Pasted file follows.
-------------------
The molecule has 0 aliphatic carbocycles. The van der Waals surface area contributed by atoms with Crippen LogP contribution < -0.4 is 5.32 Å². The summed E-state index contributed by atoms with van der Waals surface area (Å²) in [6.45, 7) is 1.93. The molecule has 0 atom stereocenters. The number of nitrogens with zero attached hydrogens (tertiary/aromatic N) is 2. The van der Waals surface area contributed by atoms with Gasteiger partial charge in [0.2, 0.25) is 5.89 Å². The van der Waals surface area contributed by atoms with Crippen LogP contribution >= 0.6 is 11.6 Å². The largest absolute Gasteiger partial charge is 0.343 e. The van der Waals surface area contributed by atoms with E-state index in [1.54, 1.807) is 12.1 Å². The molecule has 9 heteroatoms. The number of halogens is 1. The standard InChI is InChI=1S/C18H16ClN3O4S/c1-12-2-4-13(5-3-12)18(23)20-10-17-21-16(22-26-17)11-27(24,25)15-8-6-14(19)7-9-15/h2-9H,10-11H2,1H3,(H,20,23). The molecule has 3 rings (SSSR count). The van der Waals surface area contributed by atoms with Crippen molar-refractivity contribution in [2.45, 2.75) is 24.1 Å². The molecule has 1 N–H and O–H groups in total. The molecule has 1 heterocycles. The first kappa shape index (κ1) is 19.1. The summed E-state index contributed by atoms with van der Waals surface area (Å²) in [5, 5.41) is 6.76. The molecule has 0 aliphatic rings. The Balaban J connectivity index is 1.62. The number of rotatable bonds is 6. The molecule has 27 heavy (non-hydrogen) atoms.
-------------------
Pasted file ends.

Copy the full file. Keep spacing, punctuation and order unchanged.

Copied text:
The molecule has 0 aliphatic carbocycles. The van der Waals surface area contributed by atoms with Crippen LogP contribution < -0.4 is 5.32 Å². The summed E-state index contributed by atoms with van der Waals surface area (Å²) in [6.45, 7) is 1.93. The molecule has 0 atom stereocenters. The number of nitrogens with zero attached hydrogens (tertiary/aromatic N) is 2. The van der Waals surface area contributed by atoms with Gasteiger partial charge in [0.2, 0.25) is 5.89 Å². The van der Waals surface area contributed by atoms with Crippen LogP contribution >= 0.6 is 11.6 Å². The largest absolute Gasteiger partial charge is 0.343 e. The van der Waals surface area contributed by atoms with E-state index in [1.54, 1.807) is 12.1 Å². The molecule has 9 heteroatoms. The number of halogens is 1. The standard InChI is InChI=1S/C18H16ClN3O4S/c1-12-2-4-13(5-3-12)18(23)20-10-17-21-16(22-26-17)11-27(24,25)15-8-6-14(19)7-9-15/h2-9H,10-11H2,1H3,(H,20,23). The molecule has 3 rings (SSSR count). The van der Waals surface area contributed by atoms with Crippen molar-refractivity contribution in [2.45, 2.75) is 24.1 Å². The molecule has 1 N–H and O–H groups in total. The molecule has 1 heterocycles. The first kappa shape index (κ1) is 19.1. The summed E-state index contributed by atoms with van der Waals surface area (Å²) in [5, 5.41) is 6.76. The molecule has 0 aliphatic rings. The Balaban J connectivity index is 1.62. The number of rotatable bonds is 6. The molecule has 27 heavy (non-hydrogen) atoms.